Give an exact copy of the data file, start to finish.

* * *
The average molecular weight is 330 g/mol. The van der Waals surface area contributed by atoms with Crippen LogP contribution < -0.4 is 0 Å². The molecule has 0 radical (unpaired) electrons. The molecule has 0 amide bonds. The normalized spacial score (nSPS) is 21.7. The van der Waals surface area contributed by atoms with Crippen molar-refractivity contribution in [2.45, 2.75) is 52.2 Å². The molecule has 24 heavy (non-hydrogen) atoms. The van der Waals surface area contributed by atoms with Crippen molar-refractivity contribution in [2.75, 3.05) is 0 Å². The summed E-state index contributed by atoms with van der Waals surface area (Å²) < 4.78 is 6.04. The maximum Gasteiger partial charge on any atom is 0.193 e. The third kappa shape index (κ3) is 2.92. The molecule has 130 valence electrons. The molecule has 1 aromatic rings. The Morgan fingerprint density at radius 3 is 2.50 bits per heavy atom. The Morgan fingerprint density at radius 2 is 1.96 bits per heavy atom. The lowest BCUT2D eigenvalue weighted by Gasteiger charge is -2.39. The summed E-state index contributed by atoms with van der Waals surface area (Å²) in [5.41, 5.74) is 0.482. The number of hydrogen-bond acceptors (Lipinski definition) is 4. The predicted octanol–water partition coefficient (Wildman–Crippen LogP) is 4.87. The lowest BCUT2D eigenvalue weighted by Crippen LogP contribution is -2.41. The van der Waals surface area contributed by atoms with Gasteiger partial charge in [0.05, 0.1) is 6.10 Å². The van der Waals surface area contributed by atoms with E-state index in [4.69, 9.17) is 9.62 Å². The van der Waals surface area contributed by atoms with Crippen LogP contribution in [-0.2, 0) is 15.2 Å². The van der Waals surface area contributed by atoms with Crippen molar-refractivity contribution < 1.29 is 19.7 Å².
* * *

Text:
The average molecular weight is 330 g/mol. The van der Waals surface area contributed by atoms with Crippen LogP contribution < -0.4 is 0 Å². The molecule has 0 radical (unpaired) electrons. The molecule has 0 amide bonds. The normalized spacial score (nSPS) is 21.7. The van der Waals surface area contributed by atoms with Crippen molar-refractivity contribution in [2.45, 2.75) is 52.2 Å². The molecule has 24 heavy (non-hydrogen) atoms. The van der Waals surface area contributed by atoms with Crippen molar-refractivity contribution in [2.75, 3.05) is 0 Å². The summed E-state index contributed by atoms with van der Waals surface area (Å²) < 4.78 is 6.04. The maximum Gasteiger partial charge on any atom is 0.193 e. The third kappa shape index (κ3) is 2.92. The molecule has 130 valence electrons. The molecule has 1 aromatic rings. The Morgan fingerprint density at radius 3 is 2.50 bits per heavy atom. The Morgan fingerprint density at radius 2 is 1.96 bits per heavy atom. The lowest BCUT2D eigenvalue weighted by Gasteiger charge is -2.39. The summed E-state index contributed by atoms with van der Waals surface area (Å²) in [5.41, 5.74) is 0.482. The number of hydrogen-bond acceptors (Lipinski definition) is 4. The predicted octanol–water partition coefficient (Wildman–Crippen LogP) is 4.87. The lowest BCUT2D eigenvalue weighted by Crippen LogP contribution is -2.41. The van der Waals surface area contributed by atoms with Gasteiger partial charge in [0.05, 0.1) is 6.10 Å². The van der Waals surface area contributed by atoms with E-state index in [4.69, 9.17) is 9.62 Å². The van der Waals surface area contributed by atoms with Crippen LogP contribution in [-0.2, 0) is 15.2 Å². The van der Waals surface area contributed by atoms with Crippen molar-refractivity contribution < 1.29 is 19.7 Å².